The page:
At its heart, The Drop Box is not a documentary about an incredible pastor, Lee Jong-rak, who founded South Korea’s first box for abandoned newborn babies. It’s not about pro-life agendas, or the messy, controversial politics surrounding adoption, single mothers, and welfare. The Drop Box is really about one father’s unconditional love for his sons and daughters—for no greater reason than they are born his.
Roe v. Wade
| Baby boxes and safe-haven laws save thousands of babies worldwide, but they stir controversy in South Korea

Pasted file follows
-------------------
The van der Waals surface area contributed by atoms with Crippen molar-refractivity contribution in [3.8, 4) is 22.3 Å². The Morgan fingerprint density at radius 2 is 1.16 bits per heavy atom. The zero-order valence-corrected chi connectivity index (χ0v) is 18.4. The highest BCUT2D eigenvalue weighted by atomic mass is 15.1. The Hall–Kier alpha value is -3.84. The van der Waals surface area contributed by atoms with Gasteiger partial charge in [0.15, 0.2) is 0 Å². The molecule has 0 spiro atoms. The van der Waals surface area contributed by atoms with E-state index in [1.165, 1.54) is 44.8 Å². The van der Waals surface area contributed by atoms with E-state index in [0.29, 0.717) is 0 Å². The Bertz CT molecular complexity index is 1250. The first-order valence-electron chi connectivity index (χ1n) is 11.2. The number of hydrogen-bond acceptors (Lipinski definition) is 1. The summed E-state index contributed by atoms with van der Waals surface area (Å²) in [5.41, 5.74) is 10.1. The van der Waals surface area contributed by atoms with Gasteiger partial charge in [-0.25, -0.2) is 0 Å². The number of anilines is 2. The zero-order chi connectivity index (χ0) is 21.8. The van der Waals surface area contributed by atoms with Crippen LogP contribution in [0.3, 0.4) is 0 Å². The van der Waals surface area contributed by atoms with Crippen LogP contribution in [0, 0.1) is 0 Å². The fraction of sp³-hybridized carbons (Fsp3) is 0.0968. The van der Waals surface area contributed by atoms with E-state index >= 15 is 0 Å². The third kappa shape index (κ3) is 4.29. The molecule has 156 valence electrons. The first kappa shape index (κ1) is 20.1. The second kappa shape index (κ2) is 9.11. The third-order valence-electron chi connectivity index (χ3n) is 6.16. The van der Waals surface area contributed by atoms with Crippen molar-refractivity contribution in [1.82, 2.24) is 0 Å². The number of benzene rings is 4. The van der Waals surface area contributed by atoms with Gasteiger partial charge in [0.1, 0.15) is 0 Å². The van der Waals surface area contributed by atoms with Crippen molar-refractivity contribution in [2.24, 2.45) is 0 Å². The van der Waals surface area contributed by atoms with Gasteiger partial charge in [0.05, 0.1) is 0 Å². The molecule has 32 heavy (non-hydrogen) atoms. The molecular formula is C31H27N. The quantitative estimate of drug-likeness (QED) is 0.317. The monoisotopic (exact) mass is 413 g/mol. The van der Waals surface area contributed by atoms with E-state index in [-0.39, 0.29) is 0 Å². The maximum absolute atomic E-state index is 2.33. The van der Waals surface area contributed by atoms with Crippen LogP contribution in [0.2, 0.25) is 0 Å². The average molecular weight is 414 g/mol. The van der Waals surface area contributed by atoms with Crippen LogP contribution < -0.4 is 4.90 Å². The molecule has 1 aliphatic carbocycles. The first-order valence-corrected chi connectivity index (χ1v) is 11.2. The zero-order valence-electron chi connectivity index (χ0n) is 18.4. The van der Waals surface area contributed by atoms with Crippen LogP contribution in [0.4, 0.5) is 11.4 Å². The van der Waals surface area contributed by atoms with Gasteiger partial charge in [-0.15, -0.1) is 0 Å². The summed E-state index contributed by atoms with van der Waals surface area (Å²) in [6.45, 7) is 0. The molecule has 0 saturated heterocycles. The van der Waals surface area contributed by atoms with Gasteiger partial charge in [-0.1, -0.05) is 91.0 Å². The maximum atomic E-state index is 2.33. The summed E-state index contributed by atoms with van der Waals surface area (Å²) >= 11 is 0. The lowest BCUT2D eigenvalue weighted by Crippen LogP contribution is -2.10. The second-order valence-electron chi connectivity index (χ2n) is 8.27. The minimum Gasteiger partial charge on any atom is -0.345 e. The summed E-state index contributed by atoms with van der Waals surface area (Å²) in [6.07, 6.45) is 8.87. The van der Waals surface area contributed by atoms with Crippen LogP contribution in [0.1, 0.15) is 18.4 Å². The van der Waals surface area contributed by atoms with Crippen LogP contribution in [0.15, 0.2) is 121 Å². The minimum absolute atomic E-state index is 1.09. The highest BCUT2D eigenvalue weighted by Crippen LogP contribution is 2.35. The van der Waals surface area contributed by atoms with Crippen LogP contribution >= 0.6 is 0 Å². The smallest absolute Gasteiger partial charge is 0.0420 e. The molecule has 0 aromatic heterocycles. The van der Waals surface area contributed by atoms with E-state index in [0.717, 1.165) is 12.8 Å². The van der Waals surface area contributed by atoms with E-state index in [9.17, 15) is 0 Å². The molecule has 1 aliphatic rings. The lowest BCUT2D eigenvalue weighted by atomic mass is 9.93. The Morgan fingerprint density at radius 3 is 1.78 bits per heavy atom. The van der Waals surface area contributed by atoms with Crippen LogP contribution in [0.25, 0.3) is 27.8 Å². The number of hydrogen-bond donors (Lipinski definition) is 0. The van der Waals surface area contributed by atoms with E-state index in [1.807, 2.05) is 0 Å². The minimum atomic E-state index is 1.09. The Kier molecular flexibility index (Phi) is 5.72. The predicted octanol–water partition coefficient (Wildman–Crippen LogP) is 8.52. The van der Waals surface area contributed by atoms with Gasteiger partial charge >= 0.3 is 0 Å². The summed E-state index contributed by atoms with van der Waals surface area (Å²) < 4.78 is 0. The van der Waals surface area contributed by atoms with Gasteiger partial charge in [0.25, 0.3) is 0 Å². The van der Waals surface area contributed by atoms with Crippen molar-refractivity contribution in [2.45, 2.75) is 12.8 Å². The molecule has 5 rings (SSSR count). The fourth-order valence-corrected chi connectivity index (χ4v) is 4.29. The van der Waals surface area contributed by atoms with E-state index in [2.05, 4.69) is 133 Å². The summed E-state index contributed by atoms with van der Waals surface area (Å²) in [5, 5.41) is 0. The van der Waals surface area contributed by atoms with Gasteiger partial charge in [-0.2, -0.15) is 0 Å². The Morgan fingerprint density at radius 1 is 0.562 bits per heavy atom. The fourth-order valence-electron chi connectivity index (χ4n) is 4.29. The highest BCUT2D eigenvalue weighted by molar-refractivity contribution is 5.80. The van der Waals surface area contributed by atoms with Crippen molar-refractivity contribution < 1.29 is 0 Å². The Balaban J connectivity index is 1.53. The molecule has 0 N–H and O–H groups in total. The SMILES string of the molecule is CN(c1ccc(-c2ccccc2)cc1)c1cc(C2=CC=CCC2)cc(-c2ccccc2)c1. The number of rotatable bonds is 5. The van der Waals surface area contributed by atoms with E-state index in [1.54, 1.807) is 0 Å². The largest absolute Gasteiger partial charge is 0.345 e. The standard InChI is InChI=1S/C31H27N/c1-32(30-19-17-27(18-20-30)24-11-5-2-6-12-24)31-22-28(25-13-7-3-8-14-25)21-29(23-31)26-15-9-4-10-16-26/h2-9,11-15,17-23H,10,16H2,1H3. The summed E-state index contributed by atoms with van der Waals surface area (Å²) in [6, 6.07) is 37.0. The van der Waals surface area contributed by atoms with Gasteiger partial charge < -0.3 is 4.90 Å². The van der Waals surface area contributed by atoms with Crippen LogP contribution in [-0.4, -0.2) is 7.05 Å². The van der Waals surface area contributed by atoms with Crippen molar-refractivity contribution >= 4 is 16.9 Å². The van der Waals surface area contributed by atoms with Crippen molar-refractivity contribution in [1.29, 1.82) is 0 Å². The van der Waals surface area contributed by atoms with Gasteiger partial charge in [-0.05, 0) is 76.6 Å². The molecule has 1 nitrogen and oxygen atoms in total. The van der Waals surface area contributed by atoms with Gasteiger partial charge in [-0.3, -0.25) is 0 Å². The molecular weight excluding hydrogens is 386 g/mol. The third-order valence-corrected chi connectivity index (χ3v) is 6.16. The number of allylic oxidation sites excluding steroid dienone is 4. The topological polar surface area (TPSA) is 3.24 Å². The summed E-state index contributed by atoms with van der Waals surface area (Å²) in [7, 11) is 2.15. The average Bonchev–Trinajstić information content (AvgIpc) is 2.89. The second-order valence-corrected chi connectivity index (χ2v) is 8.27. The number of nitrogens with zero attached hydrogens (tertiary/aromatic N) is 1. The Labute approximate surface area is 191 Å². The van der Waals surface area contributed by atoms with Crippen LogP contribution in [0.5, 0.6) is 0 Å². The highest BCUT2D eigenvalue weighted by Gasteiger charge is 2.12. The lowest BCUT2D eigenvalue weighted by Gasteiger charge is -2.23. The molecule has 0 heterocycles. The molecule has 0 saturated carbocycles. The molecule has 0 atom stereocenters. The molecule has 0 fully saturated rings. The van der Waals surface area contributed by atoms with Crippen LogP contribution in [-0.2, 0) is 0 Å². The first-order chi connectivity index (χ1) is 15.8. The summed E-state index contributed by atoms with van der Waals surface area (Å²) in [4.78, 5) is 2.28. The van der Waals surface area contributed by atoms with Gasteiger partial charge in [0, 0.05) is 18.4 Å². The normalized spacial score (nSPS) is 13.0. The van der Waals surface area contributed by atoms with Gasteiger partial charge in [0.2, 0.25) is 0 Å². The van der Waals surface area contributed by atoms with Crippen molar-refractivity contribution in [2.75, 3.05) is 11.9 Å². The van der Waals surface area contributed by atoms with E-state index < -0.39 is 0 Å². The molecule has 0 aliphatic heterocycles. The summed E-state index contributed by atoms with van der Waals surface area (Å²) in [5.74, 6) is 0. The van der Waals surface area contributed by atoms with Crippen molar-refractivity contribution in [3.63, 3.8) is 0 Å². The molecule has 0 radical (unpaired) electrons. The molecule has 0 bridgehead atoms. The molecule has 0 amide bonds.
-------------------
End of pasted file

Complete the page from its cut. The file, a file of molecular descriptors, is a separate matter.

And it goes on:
Sophia Lee | 1/09/15, 01:00 am
Jusarang Community Church is a timeworn building burrowed deep within twisting alleys up a hilly working-class district in Seoul. If not for the pastel rainbows and meadows painted on its walls, the church would blend inconspicuously into the residential neighborhood. Over the last several years, however, the church has become famous—and infamous—as home to Korea’s first “Baby Box.” It’s where desperate women from all over the country come to drop off their newborn babies.
Chung Eun-yong, an ex-policeman who spent half a century urging the U.S. Army to acknowledge the Korean War refugee massacre at No Gun Ri, has died at 91, according to the No Gun Ri International Peace Foundation. His quest for justice for his two slain children led to the U.S. Army’s 2001 admission that the event was a “deeply regrettable accompaniment to a war.”